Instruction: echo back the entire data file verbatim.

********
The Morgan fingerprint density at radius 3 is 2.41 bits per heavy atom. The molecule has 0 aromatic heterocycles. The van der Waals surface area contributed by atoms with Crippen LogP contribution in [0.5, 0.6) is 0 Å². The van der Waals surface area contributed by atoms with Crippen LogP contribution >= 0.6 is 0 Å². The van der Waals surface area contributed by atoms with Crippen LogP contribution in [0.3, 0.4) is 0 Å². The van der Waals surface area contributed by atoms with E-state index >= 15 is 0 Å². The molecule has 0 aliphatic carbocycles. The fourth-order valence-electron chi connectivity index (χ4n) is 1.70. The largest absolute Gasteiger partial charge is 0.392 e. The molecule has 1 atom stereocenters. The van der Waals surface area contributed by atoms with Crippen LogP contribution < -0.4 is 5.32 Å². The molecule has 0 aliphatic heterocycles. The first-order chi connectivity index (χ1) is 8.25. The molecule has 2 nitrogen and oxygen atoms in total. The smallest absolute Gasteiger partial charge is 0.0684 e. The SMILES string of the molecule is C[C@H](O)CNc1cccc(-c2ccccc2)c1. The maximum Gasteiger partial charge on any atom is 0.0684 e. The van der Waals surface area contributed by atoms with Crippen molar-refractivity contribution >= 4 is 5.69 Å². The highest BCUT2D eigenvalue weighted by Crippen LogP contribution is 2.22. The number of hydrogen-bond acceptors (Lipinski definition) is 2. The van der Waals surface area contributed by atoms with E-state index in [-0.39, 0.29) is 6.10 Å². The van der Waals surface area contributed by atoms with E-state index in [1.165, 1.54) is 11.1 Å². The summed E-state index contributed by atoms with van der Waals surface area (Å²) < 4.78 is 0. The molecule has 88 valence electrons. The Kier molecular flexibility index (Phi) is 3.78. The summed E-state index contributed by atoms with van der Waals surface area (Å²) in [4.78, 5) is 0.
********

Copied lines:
The Morgan fingerprint density at radius 3 is 2.41 bits per heavy atom. The molecule has 0 aromatic heterocycles. The van der Waals surface area contributed by atoms with Crippen LogP contribution in [0.5, 0.6) is 0 Å². The van der Waals surface area contributed by atoms with Crippen LogP contribution >= 0.6 is 0 Å². The van der Waals surface area contributed by atoms with Crippen LogP contribution in [0.3, 0.4) is 0 Å². The van der Waals surface area contributed by atoms with E-state index >= 15 is 0 Å². The molecule has 0 aliphatic carbocycles. The fourth-order valence-electron chi connectivity index (χ4n) is 1.70. The largest absolute Gasteiger partial charge is 0.392 e. The molecule has 1 atom stereocenters. The van der Waals surface area contributed by atoms with Crippen LogP contribution < -0.4 is 5.32 Å². The molecule has 0 aliphatic heterocycles. The first-order chi connectivity index (χ1) is 8.25. The molecule has 2 nitrogen and oxygen atoms in total. The smallest absolute Gasteiger partial charge is 0.0684 e. The SMILES string of the molecule is C[C@H](O)CNc1cccc(-c2ccccc2)c1. The maximum Gasteiger partial charge on any atom is 0.0684 e. The van der Waals surface area contributed by atoms with Crippen molar-refractivity contribution >= 4 is 5.69 Å². The highest BCUT2D eigenvalue weighted by Crippen LogP contribution is 2.22. The number of hydrogen-bond acceptors (Lipinski definition) is 2. The van der Waals surface area contributed by atoms with E-state index in [-0.39, 0.29) is 6.10 Å². The van der Waals surface area contributed by atoms with E-state index in [1.165, 1.54) is 11.1 Å². The summed E-state index contributed by atoms with van der Waals surface area (Å²) < 4.78 is 0. The molecule has 88 valence electrons. The Kier molecular flexibility index (Phi) is 3.78. The summed E-state index contributed by atoms with van der Waals surface area (Å²) in [4.78, 5) is 0.